I hated history in my school, like really hated it. But that’s not the point of the post.
Recently I had a chance to visit the National Museum, and look at Harappan Civilisation. I was aware about the civilisation, the great bath, among other things but looking at the remains, and visualizing things as they perhaps were, was a relishing experience in itself. But that’s not the point either.
Immediately a comparison between the Harappans and us came striking in my mind. I was flabbergasted to know how much I thought I would have rather preferred to be a Harappan. One of the very things that I love in this World is water, and the idea of taking bath in the great bath made me fall for Harappans.
The idea may sound romantic or stupid or both, and indeed it is. The idea was followed by disillusionment on how we are progressing as a civilisation, but that isn’t what bothers me most (it indeed plagues my mind every now and then though). What bothers me most is my love for looking out for the old lost civilization and trying to get lost myself never to be found again.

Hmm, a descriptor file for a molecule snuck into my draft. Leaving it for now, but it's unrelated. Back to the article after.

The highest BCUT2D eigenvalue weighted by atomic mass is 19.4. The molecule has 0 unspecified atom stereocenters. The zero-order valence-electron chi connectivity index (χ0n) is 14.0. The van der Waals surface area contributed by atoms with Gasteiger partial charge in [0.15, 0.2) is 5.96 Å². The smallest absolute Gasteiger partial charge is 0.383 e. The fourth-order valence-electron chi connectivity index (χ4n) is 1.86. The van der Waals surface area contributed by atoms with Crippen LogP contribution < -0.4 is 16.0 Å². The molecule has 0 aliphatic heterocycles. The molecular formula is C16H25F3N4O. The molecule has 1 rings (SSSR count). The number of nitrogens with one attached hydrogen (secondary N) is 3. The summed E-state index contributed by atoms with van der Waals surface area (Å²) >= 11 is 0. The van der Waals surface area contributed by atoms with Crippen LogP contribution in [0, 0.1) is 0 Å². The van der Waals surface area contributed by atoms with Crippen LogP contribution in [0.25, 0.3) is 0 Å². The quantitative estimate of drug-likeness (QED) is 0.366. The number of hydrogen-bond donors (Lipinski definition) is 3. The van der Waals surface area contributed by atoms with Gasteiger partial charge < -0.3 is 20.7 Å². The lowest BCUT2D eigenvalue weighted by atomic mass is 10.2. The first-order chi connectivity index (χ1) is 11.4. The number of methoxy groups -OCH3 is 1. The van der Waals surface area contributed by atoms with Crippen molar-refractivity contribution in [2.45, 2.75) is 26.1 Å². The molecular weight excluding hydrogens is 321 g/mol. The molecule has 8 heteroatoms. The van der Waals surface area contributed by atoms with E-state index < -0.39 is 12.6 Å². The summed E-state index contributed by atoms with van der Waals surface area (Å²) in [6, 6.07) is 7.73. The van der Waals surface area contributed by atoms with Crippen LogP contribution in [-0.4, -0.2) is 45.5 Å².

What follows is worse, it is disillusionment in its most devouring form. It questions basis of everything that I do, everything I follow, everything I have ever loved or will love. I have been an impact driven person, and it questions relevance of any impact at all that I have ever made or can make. I feel lost, rather I want to get lost.
Coming back to the real World, I tried to distinguish traveling into three parts —
- You travel to chill out. Hard week, some grass, and you are set.
- You travel to explore. Nature, life, stories, anything and everything.
- You travel to i-don’t-know-what. But you get lost. Into the wild (yes, the reference is to the movie). You assimilate yourself into the nature. You are nature. Nature is you. You exist no more.
I have been used to 1, and getting used to 2. 3 seems to be on the way. When I truly achieve 3, I would perhaps be one of them, one of “the great harappans”. I will be truly lost, lost in the wilderness.
Whether it makes sense or not, doesn’t seem particularly relevant to me at the moment.
Update : As someone rightly pointed out — a great Harappan wouldn’t fancy on getting lost. If the great Harappans would have loved getting lost, this civilisation would not have advanced further. In fact idea of “civilizing” might be a contrary to my ideas, and I may look out for even more primitive existence. But the idea of returning back in time, and getting disillusioned with the development holds equally well.